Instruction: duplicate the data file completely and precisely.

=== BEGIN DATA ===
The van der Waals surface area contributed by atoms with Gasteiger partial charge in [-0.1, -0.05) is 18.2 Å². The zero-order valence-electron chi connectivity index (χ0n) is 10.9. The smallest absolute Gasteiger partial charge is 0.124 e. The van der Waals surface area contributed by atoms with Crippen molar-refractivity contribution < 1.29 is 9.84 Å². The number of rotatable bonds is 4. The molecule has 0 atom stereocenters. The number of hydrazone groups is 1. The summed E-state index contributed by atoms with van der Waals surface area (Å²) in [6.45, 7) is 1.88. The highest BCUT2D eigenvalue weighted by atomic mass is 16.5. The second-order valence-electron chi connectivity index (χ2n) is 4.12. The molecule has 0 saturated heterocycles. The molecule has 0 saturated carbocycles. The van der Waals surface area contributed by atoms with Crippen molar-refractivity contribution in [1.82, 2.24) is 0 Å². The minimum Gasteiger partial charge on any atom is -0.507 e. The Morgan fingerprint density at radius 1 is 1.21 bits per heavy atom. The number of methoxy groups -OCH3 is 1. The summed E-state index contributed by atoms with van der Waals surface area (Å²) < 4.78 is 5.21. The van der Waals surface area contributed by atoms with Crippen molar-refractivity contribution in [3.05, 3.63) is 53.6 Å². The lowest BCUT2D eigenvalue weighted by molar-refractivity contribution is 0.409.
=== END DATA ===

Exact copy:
The van der Waals surface area contributed by atoms with Gasteiger partial charge in [-0.1, -0.05) is 18.2 Å². The zero-order valence-electron chi connectivity index (χ0n) is 10.9. The smallest absolute Gasteiger partial charge is 0.124 e. The van der Waals surface area contributed by atoms with Crippen molar-refractivity contribution < 1.29 is 9.84 Å². The number of rotatable bonds is 4. The molecule has 0 atom stereocenters. The number of hydrazone groups is 1. The summed E-state index contributed by atoms with van der Waals surface area (Å²) in [6.45, 7) is 1.88. The highest BCUT2D eigenvalue weighted by atomic mass is 16.5. The second-order valence-electron chi connectivity index (χ2n) is 4.12. The molecule has 0 saturated heterocycles. The molecule has 0 saturated carbocycles. The van der Waals surface area contributed by atoms with Crippen molar-refractivity contribution in [1.82, 2.24) is 0 Å². The minimum Gasteiger partial charge on any atom is -0.507 e. The Morgan fingerprint density at radius 1 is 1.21 bits per heavy atom. The number of methoxy groups -OCH3 is 1. The summed E-state index contributed by atoms with van der Waals surface area (Å²) < 4.78 is 5.21. The van der Waals surface area contributed by atoms with Crippen molar-refractivity contribution in [3.05, 3.63) is 53.6 Å². The lowest BCUT2D eigenvalue weighted by molar-refractivity contribution is 0.409.